Transactivation of Igf2 in a mouse model of Beckwith-Wiedemann syndrome

Nature. 1997 Oct 23;389(6653):809-15. doi: 10.1038/39797.


The gene IGF2, which encodes a fetal insulin-like growth factor, is imprinted, so only one of two parental copies of the gene is expressed. The altered expression of IGF2 has been implicated in Beckwith-Wiedemann syndrome, a human fetal overgrowth syndrome, which is characterized by overgrowth of several organs and an increased risk of developing childhood tumours. We have introduced Igf2 transgenes into the mouse genome by using embryonic stem cells, which leads to transactivation of the endogenous Igf2 gene. The consequent overexpression of Igf2 results in most of the symptoms of Beckwith-Wiedemann syndrome, including prenatal overgrowth, polyhydramnios, fetal and neonatal lethality, disproportionate organ overgrowth including tongue enlargement, and skeletal abnormalities. These phenotypes establish Igf2 overexpression as a key determinant of Beckwith-Wiedemann syndrome.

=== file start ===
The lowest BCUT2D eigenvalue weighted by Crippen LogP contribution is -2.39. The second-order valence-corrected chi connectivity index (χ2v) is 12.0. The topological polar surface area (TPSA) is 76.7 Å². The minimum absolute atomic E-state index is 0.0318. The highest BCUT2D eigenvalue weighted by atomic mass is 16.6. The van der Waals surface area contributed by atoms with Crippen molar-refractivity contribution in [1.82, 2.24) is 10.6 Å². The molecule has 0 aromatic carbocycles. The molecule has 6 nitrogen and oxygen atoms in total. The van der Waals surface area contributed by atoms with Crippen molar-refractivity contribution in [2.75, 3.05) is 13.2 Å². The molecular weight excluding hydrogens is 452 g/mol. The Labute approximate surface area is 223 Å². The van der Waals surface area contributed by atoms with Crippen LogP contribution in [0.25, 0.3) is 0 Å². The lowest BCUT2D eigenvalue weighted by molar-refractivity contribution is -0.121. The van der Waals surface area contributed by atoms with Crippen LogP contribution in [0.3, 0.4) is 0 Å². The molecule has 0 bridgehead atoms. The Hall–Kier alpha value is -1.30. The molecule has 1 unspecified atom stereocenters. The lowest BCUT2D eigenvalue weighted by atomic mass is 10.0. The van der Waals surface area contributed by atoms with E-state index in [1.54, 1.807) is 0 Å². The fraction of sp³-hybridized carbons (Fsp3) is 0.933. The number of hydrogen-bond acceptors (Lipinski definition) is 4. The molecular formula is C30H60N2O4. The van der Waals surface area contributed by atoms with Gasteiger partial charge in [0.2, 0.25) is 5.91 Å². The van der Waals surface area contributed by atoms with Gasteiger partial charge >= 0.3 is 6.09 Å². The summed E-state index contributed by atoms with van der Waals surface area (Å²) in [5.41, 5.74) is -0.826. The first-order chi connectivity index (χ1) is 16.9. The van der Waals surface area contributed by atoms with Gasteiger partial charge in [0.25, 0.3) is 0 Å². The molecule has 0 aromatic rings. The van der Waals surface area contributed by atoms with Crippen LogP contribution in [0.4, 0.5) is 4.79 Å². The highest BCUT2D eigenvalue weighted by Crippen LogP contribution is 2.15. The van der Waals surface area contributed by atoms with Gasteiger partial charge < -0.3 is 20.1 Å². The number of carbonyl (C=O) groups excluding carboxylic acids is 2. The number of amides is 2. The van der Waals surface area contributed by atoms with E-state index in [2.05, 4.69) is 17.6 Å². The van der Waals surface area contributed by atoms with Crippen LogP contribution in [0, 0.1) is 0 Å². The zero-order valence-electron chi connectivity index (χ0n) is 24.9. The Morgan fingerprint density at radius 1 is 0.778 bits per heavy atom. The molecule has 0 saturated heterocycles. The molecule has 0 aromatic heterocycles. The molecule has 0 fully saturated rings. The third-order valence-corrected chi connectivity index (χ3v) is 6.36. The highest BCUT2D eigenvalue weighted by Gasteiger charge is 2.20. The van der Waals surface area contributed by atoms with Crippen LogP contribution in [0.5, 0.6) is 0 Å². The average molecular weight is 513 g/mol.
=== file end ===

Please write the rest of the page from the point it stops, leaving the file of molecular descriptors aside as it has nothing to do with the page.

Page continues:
Publication types

  • Research Support, Non-U.S. Gov't

MeSH terms

  • Animals
  • Animals, Newborn / growth & development
  • Beckwith-Wiedemann Syndrome / embryology
  • Beckwith-Wiedemann Syndrome / genetics*
  • Beckwith-Wiedemann Syndrome / pathology
  • Cell Line
  • Chimera
  • DNA Methylation
  • Disease Models, Animal
  • Embryonic and Fetal Development / genetics
  • Gene Expression Regulation, Developmental
  • Genomic Imprinting
  • Humans
  • Insulin-Like Growth Factor II / genetics*
  • Mice
  • Mice, Inbred C57BL
  • Mice, Inbred CBA
  • Mice, Transgenic
  • Phenotype
  • Repressor Proteins / metabolism
  • Stem Cells
  • Transcriptional Activation*


  • Repressor Proteins
  • Insulin-Like Growth Factor II